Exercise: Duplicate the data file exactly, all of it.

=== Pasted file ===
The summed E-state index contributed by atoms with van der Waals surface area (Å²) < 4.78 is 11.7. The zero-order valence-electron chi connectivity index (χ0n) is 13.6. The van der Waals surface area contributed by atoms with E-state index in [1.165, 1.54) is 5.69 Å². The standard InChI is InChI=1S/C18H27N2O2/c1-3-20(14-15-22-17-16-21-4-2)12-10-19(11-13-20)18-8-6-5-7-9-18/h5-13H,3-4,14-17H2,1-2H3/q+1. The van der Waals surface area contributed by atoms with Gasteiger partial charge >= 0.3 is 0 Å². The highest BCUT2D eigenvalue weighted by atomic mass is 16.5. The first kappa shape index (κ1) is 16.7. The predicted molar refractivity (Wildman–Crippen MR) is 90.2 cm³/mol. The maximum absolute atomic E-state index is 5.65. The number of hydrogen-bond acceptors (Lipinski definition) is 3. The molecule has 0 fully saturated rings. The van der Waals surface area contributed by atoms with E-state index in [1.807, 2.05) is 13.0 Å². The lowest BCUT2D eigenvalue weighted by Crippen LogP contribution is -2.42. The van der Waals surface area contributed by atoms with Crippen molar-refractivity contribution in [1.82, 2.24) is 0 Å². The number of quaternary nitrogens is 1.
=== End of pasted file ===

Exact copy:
The summed E-state index contributed by atoms with van der Waals surface area (Å²) < 4.78 is 11.7. The zero-order valence-electron chi connectivity index (χ0n) is 13.6. The van der Waals surface area contributed by atoms with E-state index in [1.165, 1.54) is 5.69 Å². The standard InChI is InChI=1S/C18H27N2O2/c1-3-20(14-15-22-17-16-21-4-2)12-10-19(11-13-20)18-8-6-5-7-9-18/h5-13H,3-4,14-17H2,1-2H3/q+1. The van der Waals surface area contributed by atoms with Gasteiger partial charge >= 0.3 is 0 Å². The highest BCUT2D eigenvalue weighted by atomic mass is 16.5. The first kappa shape index (κ1) is 16.7. The predicted molar refractivity (Wildman–Crippen MR) is 90.2 cm³/mol. The maximum absolute atomic E-state index is 5.65. The number of hydrogen-bond acceptors (Lipinski definition) is 3. The molecule has 0 fully saturated rings. The van der Waals surface area contributed by atoms with E-state index in [1.807, 2.05) is 13.0 Å². The lowest BCUT2D eigenvalue weighted by Crippen LogP contribution is -2.42. The van der Waals surface area contributed by atoms with Crippen molar-refractivity contribution in [1.82, 2.24) is 0 Å². The number of quaternary nitrogens is 1.